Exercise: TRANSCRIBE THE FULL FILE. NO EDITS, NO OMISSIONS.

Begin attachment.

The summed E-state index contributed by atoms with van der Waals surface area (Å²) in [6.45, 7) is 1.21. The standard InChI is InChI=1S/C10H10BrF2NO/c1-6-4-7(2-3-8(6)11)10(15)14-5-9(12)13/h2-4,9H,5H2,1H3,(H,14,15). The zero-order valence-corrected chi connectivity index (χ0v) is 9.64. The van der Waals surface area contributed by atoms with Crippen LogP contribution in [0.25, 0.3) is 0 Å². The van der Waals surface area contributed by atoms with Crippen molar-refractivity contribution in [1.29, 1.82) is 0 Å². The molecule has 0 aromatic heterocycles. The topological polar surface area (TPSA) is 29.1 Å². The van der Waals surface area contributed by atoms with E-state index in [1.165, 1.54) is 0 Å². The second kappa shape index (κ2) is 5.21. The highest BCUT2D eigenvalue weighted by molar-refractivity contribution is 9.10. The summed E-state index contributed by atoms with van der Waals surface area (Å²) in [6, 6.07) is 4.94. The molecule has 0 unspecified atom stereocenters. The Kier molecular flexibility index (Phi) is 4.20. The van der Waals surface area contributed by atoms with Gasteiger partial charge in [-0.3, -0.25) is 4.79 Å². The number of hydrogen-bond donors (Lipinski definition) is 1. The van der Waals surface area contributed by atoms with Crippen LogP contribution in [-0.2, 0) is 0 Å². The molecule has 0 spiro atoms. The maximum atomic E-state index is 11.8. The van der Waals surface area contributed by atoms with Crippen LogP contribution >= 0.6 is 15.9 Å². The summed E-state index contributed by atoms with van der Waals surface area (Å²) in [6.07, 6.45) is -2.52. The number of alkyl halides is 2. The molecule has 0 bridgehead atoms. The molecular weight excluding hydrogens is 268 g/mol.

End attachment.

The summed E-state index contributed by atoms with van der Waals surface area (Å²) in [6.45, 7) is 1.21. The standard InChI is InChI=1S/C10H10BrF2NO/c1-6-4-7(2-3-8(6)11)10(15)14-5-9(12)13/h2-4,9H,5H2,1H3,(H,14,15). The zero-order valence-corrected chi connectivity index (χ0v) is 9.64. The van der Waals surface area contributed by atoms with Crippen LogP contribution in [0.25, 0.3) is 0 Å². The van der Waals surface area contributed by atoms with Crippen molar-refractivity contribution in [1.29, 1.82) is 0 Å². The molecule has 0 aromatic heterocycles. The topological polar surface area (TPSA) is 29.1 Å². The van der Waals surface area contributed by atoms with E-state index in [1.165, 1.54) is 0 Å². The second kappa shape index (κ2) is 5.21. The highest BCUT2D eigenvalue weighted by molar-refractivity contribution is 9.10. The summed E-state index contributed by atoms with van der Waals surface area (Å²) in [6, 6.07) is 4.94. The molecule has 0 unspecified atom stereocenters. The Kier molecular flexibility index (Phi) is 4.20. The van der Waals surface area contributed by atoms with Gasteiger partial charge in [-0.3, -0.25) is 4.79 Å². The number of hydrogen-bond donors (Lipinski definition) is 1. The van der Waals surface area contributed by atoms with Crippen LogP contribution in [-0.2, 0) is 0 Å². The molecule has 0 spiro atoms. The maximum atomic E-state index is 11.8. The van der Waals surface area contributed by atoms with Crippen LogP contribution >= 0.6 is 15.9 Å². The summed E-state index contributed by atoms with van der Waals surface area (Å²) in [6.07, 6.45) is -2.52. The number of alkyl halides is 2. The molecule has 0 bridgehead atoms. The molecular weight excluding hydrogens is 268 g/mol.